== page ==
Land Of The Free, Home Of Your Face: The Battle For The Ballot Selfie

When voters head to the polls on Tuesday in New Hampshire, no one will get arrested if they take a selfie with their ballot and post it on Instagram.

This may not sound revolutionary, but it took a federal court to save what James Franco once called “the new way to look someone right in the eye and say, ‘Hello, this is me’” from accusations of nefariousness in New Hampshire. And, if the state Secretary of State’s office gets its way, ballot selfies might be illegal again by November.

Two years ago, the state legislature amended its law banning voters from revealing their ballots to anyone else — in an effort to prevent vote-buying and election fraud — to prohibiting posting their ballots on social media. The Secretary of State’s office was worried that the Internet could spur a renaissance in the voter-coercion industry. Several voters were later notified that they were being investigated for taking an illegal selfie and could face a $1,000 fine.

The local ACLU chapter took up the case, along with a few rebellious plaintiffs — including one guy who posted his ballot with the caption, “Come at me, bro.” Last August, a federal court overturned the ban, saying that it was a “content-based restriction on speech that cannot survive strict scrutiny.” Those in favor of ballot selfies, either because of the First Amendment or the opportunity to show excitement about a privilege that fewer and fewer Americans take advantage of, rejoiced. The Secretary of State’s office filed an appeal a month later, and the ACLU says that oral arguments are expected to take place at the First Circuit Court of Appeals in Boston this spring.

For now, however, the selfie is protected political speech, at least in New Hampshire. Maine, Utah, and Oregon have also gotten rid of prohibitions on ballot selfies. Arizona passed a law specifically permitting ballot selfies — which aren’t actually selfies, as the ballots aren’t snapping the photos (if they are, we have some questions, and may have to notify People for the Ethical Treatment of Paper) — as long as they aren’t taken in the voting booth, and are done with a sample or absentee ballot instead of the real thing. A ban in Indiana was put on hold while a federal court considers its legal standing. When an ACLU attorney was asked if he thought the preliminary injunction would lead to a flood of ballot selfies, he responded, “I don’t think this was a problem before the lawsuit.”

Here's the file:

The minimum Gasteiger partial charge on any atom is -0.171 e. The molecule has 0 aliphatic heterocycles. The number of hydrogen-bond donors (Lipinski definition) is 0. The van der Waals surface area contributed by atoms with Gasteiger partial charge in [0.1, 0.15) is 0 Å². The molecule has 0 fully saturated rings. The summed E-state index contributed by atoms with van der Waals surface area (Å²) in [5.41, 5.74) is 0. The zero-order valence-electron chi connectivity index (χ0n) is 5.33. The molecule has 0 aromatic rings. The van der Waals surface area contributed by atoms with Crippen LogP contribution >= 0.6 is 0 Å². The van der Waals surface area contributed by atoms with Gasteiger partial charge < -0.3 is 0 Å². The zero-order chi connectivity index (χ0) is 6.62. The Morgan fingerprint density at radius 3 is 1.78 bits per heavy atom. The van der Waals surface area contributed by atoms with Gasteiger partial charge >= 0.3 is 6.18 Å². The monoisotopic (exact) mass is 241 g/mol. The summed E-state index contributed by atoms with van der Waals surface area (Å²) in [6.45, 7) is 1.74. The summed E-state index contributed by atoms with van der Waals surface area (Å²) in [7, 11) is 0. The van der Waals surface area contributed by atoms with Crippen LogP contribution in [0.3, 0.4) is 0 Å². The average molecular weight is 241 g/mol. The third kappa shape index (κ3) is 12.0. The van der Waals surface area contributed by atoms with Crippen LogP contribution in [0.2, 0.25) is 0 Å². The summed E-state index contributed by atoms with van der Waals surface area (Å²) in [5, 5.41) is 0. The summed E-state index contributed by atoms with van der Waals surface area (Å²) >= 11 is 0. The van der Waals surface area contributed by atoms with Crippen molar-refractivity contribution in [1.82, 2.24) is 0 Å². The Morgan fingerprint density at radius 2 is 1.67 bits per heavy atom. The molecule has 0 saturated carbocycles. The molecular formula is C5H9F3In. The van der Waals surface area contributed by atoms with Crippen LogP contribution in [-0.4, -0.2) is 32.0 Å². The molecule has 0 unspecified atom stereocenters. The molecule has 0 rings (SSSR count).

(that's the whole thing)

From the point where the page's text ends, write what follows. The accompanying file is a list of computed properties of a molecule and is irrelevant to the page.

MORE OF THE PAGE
New Hampshire State Representative John Burt also hates the selfie ban. This is a man who detests frivolous legislation so much he once joined his colleagues in killing a bill, drafted by fourth graders, that would make the red-tailed hawk the official state bird. “If we keep bringing more of these bills, and bills, and bills forward that really I think we shouldn't have in front of us,” he said at the time, “we'll be picking a state hot dog next.”

In California, a Democratic state legislator is trying to free the voting booth selfie. While Republicans usually stress that the selfie is political speech, Assemblyman Marc Levine sees it as a way to get people excited about voting. He told the Los Angeles Times last month, “People are taking pictures of their dogs, they’re taking pictures of their dinner, so let’s take pictures of voting. It’s time to make voting cool and ubiquitous, and ballot selfies are a powerful way to do that.”

In Nebraska, Democratic State Senator Adam Morfield is trying to appease state officials worried about fraud by noting in his proposed legislation that the only legal ballot photos will be “voluntary” ones.

Andy Langlois, a plaintiff in New Hampshire, wasn’t even trying to make a political point when he snapped a photo of his primary ballot in 2014. He just wanted to commemorate the fact that he had voted for his dead dog, whom he had lost only a few days earlier, instead of any of the less-qualified humans on the ballot. Langlois, who sells handmade leather holsters and rifle slings for a living, recently moved to North Carolina. He is probably going to vote for his dog again this year.

“Oh god, yeah! Akira would do more than anyone else on the ballot,” he said. “She’d give you her favorite toy.”

Langlois has not read up on local election law, and is unaware if selfies are illegal in his new home. “We’ll see,” he said, “if I get yelled at again this year when I try to do it again.” According to Ethan Wilson at the National Conference of State Legislatures, North Carolina ​does​ prohibit photographing completed ballots — although not ballot selfies specifically, so Andy's time as a selfie activist might not be done.